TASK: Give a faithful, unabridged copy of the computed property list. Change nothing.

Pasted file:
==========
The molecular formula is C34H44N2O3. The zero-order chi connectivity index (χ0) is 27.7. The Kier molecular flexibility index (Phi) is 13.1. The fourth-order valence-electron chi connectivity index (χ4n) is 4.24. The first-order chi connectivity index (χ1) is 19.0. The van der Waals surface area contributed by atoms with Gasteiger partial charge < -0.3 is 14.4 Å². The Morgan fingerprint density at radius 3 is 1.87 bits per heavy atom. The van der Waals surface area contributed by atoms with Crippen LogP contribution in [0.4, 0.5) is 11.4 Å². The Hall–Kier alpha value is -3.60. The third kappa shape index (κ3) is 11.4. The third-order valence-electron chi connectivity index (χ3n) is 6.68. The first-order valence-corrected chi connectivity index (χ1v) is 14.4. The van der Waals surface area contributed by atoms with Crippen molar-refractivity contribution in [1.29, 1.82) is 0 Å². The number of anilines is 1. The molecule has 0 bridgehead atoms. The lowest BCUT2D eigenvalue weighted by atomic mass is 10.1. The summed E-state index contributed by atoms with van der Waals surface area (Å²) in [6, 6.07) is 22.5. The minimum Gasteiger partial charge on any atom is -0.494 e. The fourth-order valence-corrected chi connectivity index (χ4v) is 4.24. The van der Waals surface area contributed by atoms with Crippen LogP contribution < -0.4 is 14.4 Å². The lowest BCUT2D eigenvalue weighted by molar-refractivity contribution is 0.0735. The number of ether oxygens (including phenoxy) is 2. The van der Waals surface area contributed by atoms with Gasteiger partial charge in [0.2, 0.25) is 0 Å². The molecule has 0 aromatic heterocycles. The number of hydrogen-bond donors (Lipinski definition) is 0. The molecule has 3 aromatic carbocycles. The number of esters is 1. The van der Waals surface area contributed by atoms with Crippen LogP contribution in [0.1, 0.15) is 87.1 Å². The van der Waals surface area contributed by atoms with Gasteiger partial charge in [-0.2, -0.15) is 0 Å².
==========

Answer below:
The molecular formula is C34H44N2O3. The zero-order chi connectivity index (χ0) is 27.7. The Kier molecular flexibility index (Phi) is 13.1. The fourth-order valence-electron chi connectivity index (χ4n) is 4.24. The first-order chi connectivity index (χ1) is 19.0. The van der Waals surface area contributed by atoms with Gasteiger partial charge < -0.3 is 14.4 Å². The Morgan fingerprint density at radius 3 is 1.87 bits per heavy atom. The van der Waals surface area contributed by atoms with Crippen LogP contribution in [0.4, 0.5) is 11.4 Å². The Hall–Kier alpha value is -3.60. The third kappa shape index (κ3) is 11.4. The third-order valence-electron chi connectivity index (χ3n) is 6.68. The first-order valence-corrected chi connectivity index (χ1v) is 14.4. The van der Waals surface area contributed by atoms with Crippen molar-refractivity contribution in [1.29, 1.82) is 0 Å². The number of anilines is 1. The molecule has 0 bridgehead atoms. The lowest BCUT2D eigenvalue weighted by atomic mass is 10.1. The summed E-state index contributed by atoms with van der Waals surface area (Å²) in [6, 6.07) is 22.5. The minimum Gasteiger partial charge on any atom is -0.494 e. The fourth-order valence-corrected chi connectivity index (χ4v) is 4.24. The van der Waals surface area contributed by atoms with Crippen LogP contribution < -0.4 is 14.4 Å². The lowest BCUT2D eigenvalue weighted by molar-refractivity contribution is 0.0735. The number of ether oxygens (including phenoxy) is 2. The van der Waals surface area contributed by atoms with Gasteiger partial charge in [0.2, 0.25) is 0 Å². The molecule has 0 aromatic heterocycles. The number of hydrogen-bond donors (Lipinski definition) is 0. The molecule has 3 aromatic carbocycles. The number of esters is 1. The van der Waals surface area contributed by atoms with Crippen LogP contribution in [0.1, 0.15) is 87.1 Å². The van der Waals surface area contributed by atoms with Gasteiger partial charge in [-0.2, -0.15) is 0 Å².